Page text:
James Gray and Matt Reeves on the Narcissistic Art of Filmmaking

(L to R) Director James Gray and actor Jeremy Strong on the set of ARMAGEDDON TIME, a Focus Features release. Credit: Anne Joyce / Focus Features

James Gray is a master in delving into the intricacies of human behavior. Not shy to probe the personal, his first film Little Odessa (which he wrote and directed at 23), explores the seedy underworld of organized crime in Brighton Beach, Brooklyn, and drew inspiration from the dynamics of Gray’s own Russian-Jewish family and his upbringing in Flushing, Queens. His oeuvre spans the tender romantic drama Two Lovers to the Brad Pitt-led space opera Ad Astra. But despite the accolades and all-star casts, all of Gray’s films remain rooted in a rare kind of specificity. Now Gray is poised for the world to see what is perhaps his most intimate project yet: Armageddon Time. The film, which stars Anne Hathaway and Jeremy Strong alongside newcomers Banks Repeta and Jaylin Webb, is a semi-autobiographical excavation of Gray’s childhood that exuberantly collides the personal and political. Gray sets this gripping Bildungsroman to the backdrop of ‘80s America, with the country lurching towards Reaganism, a setting that feels unsettlingly relevant to our current political climate—even if you ignore the fact that the children at its center are sent to the private Kew-Forest School, at the time a so-called “haven for bigots,” which counts Donald Trump as an alum and his late father (who makes an appearance in the film) as a board member. Ahead of the release of Armageddon Time, Gray called up his longtime friend, The Batman director and screenwriter Matt Reeves, for a deep chat about the power of digging up the past. —CAITLIN LENT


REEVES: How are you doing?

GRAY: I’m alright. We’re supposed to talk about filmmaking.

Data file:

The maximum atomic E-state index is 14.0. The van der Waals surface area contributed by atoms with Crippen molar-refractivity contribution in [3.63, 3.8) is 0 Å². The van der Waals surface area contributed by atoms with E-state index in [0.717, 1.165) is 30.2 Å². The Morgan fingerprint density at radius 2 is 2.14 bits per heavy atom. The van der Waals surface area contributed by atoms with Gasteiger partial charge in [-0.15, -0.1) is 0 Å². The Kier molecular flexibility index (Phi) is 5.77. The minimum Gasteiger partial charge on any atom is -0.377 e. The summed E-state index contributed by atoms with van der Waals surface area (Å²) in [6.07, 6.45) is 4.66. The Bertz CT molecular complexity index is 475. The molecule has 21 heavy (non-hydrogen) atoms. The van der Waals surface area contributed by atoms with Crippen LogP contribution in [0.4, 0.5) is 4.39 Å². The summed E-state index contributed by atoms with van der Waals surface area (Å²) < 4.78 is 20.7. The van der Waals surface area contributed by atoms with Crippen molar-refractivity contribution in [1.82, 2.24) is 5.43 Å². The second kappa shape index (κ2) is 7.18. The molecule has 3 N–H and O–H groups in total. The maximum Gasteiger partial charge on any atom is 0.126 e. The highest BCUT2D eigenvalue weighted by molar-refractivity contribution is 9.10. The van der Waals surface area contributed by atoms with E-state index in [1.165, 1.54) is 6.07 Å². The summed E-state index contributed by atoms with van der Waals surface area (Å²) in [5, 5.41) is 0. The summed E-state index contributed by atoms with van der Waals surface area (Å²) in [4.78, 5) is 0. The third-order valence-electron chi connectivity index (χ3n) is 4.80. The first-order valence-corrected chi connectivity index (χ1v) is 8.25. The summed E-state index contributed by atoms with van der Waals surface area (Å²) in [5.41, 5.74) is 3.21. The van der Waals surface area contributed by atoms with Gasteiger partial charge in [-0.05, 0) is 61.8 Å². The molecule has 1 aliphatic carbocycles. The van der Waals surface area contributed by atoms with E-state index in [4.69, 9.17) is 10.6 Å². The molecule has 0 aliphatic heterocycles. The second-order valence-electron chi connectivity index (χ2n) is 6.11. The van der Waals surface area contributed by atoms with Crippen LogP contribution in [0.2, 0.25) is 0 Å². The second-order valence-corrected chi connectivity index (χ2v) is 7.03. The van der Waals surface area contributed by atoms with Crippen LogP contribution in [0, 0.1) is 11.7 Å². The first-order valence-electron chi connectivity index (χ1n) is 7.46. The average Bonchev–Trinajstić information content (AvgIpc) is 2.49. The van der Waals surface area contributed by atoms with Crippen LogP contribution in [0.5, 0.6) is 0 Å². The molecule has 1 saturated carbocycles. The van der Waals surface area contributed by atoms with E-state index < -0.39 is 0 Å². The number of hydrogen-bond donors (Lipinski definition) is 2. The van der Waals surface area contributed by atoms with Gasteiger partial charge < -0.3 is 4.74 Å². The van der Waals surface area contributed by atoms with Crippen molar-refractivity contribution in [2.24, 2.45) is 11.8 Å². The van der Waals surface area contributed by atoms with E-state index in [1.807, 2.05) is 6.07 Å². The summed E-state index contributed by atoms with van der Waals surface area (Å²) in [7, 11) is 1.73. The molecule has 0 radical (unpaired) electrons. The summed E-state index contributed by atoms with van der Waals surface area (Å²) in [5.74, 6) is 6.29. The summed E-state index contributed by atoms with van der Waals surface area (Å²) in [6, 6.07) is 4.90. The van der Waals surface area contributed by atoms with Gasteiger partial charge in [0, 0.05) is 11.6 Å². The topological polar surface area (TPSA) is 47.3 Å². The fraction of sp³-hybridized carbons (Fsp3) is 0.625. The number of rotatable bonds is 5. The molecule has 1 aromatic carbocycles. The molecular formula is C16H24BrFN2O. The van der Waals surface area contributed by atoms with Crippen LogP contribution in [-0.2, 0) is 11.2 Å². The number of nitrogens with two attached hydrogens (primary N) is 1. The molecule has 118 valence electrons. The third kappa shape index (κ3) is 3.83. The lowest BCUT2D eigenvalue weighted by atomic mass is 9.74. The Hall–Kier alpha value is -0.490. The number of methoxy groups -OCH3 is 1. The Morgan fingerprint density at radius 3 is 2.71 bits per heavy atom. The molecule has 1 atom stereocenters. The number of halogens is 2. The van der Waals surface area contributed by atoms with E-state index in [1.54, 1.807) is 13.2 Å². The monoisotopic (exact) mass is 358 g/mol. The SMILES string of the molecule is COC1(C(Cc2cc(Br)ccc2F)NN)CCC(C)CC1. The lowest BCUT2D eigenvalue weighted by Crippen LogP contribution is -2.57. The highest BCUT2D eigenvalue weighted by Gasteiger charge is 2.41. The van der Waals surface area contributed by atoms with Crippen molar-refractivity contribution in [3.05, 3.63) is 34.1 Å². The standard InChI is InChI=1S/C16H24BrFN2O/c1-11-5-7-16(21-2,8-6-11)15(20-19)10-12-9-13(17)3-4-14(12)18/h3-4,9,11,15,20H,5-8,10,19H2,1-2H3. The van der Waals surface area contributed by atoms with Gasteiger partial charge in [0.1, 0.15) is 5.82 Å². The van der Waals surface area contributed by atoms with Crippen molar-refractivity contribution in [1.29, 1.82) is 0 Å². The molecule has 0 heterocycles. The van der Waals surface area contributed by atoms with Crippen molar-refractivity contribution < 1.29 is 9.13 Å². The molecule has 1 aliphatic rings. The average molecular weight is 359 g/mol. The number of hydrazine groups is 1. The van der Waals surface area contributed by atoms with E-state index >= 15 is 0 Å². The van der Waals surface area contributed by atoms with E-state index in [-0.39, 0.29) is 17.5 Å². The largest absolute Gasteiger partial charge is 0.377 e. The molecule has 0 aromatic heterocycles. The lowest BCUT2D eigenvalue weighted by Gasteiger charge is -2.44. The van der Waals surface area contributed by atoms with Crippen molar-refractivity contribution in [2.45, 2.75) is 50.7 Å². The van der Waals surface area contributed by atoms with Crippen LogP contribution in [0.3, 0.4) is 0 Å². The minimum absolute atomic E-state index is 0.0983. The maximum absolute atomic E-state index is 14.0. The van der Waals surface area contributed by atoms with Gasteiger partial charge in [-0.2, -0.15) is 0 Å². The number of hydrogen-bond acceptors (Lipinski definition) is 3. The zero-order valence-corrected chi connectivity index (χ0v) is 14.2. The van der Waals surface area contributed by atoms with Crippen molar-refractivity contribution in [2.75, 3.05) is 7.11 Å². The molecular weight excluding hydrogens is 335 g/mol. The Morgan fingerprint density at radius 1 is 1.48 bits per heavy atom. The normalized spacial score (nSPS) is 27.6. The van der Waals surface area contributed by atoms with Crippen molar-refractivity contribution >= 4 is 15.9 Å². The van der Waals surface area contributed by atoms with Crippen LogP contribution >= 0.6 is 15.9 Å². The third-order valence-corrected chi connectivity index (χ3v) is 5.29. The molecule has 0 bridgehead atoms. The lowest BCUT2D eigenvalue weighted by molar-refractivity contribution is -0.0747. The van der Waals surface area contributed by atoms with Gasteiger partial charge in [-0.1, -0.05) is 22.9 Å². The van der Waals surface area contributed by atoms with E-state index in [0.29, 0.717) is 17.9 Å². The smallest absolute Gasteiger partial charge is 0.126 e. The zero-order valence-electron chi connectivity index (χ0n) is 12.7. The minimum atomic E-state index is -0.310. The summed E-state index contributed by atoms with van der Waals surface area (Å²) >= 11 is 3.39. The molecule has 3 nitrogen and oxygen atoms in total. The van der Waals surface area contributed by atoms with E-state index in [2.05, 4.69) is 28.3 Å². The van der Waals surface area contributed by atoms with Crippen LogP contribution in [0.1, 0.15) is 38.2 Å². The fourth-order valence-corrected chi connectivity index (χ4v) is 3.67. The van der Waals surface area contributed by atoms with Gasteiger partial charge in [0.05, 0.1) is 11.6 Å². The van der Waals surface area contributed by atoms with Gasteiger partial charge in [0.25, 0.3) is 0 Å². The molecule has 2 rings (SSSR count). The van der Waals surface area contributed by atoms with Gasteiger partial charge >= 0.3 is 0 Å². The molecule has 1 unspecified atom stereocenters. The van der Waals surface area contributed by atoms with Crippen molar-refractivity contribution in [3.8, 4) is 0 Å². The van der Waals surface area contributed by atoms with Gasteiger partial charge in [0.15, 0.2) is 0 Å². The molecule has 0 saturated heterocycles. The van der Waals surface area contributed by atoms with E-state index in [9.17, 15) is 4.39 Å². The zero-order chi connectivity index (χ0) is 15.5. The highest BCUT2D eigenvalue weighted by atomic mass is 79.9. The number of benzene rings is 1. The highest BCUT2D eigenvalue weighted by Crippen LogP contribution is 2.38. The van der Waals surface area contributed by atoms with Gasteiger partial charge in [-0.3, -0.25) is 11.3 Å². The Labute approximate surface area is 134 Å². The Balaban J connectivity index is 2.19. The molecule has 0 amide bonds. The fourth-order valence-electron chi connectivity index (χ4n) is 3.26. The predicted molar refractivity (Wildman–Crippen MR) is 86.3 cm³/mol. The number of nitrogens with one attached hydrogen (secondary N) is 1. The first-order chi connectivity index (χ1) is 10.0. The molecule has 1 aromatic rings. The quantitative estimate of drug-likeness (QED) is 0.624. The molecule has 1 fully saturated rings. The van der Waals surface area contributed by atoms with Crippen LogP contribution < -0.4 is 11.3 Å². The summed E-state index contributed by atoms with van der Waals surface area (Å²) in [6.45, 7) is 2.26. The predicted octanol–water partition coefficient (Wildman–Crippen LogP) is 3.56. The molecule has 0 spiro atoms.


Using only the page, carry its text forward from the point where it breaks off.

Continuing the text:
REEVES: We can talk about filmmaking, but we’re going to talk about your movie Armageddon Time. I know the movie is so personal to you for obvious reasons. All your work is personal, that’s who you are as a filmmaker, but it’s weirdly personal for me, not because I had anything to do with it, but because I’ve known you since you were 18. When I was watching the movie again with you at the DGA [Directors Guild of America], and there’s that scene where the family is together, I had this weird experience where I was like, “Well, gee, I feel like I’ve had that dinner.” When you and I were doing The Yards, you were like, “Matt, I need you to come to my Seder dinner with my dad.”

GRAY: The amount of patience you had, and the admirable willingness to suffer, was something. You really went through it, but you didn’t have a real window into it. If you had come to that dinner when I was 12, you would’ve been more entertained. Once my mother died and my father remarried and brought in her family, it took on a very different temperature.

REEVES: And your grandfather was a recurring presence in your home. 

GRAY: Yes. Obviously, you want to be a good parent. You try to do the best that you can and you’re invariably going to make a ton of mistakes, but the most important thing you communicate as a parent is, “Is the kid wanted and loved?” You can make a ton of other mistakes. As long as that’s clear, the kid will probably be alright. My parents didn’t really do that, but my grandfather did.

REEVES: Right.

GRAY: My grandfather took the time to say that we mattered. My parents were too caught up with the panic of trying to put food on the table, which was very difficult in the late ‘70s. They had financial trouble and it got quite dire at some points, more so than depicted in the movie. And many times, my father would take it out on us, and me in particular, but my grandfather had none of that. He was the guy who encouraged us to do what we wanted and clearly loved us without judgment. I’m sure you’ve had at least one person in your life like  that. 

REEVES: Well, my parents’ marriage was very volatile. You always talk about family and the idea about how the family is the place of the most intimate nurturing, but also the most strongest form of violence. That was the thing within my family. My dad always wanted to be a filmmaker, so when I became interested in movies, he was very encouraging, but they would have really dramatic fights, and I remember thinking that the world was going to fly apart, so filmmaking was a place to retreat to. But my father introduced me to a lot of movies, like The Godfather, The French Connection, Carnal Knowledge. If my mother knew at the time what I was watching, it would’ve been a crisis.